Tool Can Help Prevent Compassion Fatigue or ‘Secondary Traumatic Stress’
By Stephen Spotswood
JOINT BASE LEWIS-MCHORD, WA— One of the most insidious things about trauma is that its effects can spread far beyond the initial event. A traumatic event can echo and reverberate into every corner of victims’ lives, the lives of their family and friends, and, though it is not frequently acknowledged, the lives of their physicians.
Physicians treating patients with PTSD — especially psychologists and therapists who spend hours with patients helping them work through and overcome trauma — can, little by little, be overwhelmed by the stories they hear. And this can happen so slowly that physicians often do not recognize the issue begins to seriously affect their work or home life.
In recognition of this, DoD health technology specialists have engineered a new mobile application physicians will be able to access from their phones to track their own resilience as they are helping others reclaim their lives.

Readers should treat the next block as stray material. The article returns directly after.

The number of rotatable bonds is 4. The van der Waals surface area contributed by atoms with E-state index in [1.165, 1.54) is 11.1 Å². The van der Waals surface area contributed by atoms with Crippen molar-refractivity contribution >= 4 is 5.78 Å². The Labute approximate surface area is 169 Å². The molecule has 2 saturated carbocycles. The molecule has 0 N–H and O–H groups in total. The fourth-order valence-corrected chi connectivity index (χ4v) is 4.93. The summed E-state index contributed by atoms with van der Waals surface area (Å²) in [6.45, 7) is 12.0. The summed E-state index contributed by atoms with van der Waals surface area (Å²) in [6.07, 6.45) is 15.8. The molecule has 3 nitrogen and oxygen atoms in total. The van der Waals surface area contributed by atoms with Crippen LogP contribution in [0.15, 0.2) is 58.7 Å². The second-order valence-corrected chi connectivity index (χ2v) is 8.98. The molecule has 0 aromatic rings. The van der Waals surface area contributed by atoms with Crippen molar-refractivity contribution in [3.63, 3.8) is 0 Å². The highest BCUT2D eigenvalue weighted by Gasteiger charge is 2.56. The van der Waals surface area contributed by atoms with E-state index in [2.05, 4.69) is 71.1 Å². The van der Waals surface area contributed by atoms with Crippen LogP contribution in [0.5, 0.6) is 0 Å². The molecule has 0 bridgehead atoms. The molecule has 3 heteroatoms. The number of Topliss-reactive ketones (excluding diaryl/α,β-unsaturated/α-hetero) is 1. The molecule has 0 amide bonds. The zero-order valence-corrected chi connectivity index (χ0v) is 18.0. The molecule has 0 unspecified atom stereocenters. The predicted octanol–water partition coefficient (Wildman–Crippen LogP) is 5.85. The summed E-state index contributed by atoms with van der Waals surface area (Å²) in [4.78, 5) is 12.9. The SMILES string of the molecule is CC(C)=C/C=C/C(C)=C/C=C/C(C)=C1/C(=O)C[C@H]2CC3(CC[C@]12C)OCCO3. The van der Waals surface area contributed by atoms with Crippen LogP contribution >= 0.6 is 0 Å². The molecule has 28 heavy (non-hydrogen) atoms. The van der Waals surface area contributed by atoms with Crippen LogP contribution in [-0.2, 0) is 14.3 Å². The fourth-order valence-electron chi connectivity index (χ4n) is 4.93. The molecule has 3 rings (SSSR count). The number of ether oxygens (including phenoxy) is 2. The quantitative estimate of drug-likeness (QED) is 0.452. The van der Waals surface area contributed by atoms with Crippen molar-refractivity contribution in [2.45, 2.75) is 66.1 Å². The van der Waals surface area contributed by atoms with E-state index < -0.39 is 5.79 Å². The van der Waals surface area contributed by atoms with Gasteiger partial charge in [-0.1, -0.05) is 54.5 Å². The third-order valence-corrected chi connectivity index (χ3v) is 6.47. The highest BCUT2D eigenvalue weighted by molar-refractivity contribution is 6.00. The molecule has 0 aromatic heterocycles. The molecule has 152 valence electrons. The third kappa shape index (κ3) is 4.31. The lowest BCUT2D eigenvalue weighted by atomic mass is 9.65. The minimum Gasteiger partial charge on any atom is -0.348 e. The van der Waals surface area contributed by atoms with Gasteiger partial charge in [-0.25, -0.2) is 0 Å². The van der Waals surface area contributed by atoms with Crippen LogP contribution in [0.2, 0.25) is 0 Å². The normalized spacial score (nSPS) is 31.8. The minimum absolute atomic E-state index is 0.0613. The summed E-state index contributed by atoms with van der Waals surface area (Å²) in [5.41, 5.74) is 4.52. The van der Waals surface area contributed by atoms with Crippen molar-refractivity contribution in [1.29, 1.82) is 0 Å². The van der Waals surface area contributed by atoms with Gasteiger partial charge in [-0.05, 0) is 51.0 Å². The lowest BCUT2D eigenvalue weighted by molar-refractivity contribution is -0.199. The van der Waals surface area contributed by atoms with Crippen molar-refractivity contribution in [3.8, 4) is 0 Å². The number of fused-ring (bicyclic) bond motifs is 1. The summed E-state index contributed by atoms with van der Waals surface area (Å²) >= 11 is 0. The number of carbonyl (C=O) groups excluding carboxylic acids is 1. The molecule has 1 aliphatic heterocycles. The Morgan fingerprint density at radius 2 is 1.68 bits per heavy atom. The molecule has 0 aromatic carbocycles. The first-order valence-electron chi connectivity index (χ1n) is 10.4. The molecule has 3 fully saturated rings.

“While in most cases, healthcare workers don’t experience the same kind of combat-related trauma, that worker is exposed to the trauma through the retelling of the servicemember,” explained Robert Ciulla, MD, psychologist and director of the mobile health program at DoD’s National Center for Telehealth and Technology (T2).
“They’re sitting in the same room, day after day, hour after hour, with the kind of suffering servicemembers experience. And they put the patients first and don’t think about the effect of this on themselves,” he said.
Experiencing stress from working with trauma victims is completely natural, Ciulla said. Compassion fatigue — or “secondary traumatic stress” — is common among those working with trauma victims and is characterized by a gradual lessening of compassion over time.
Lifting weights is one way servicemembers keep in peak physical condition during deployment.
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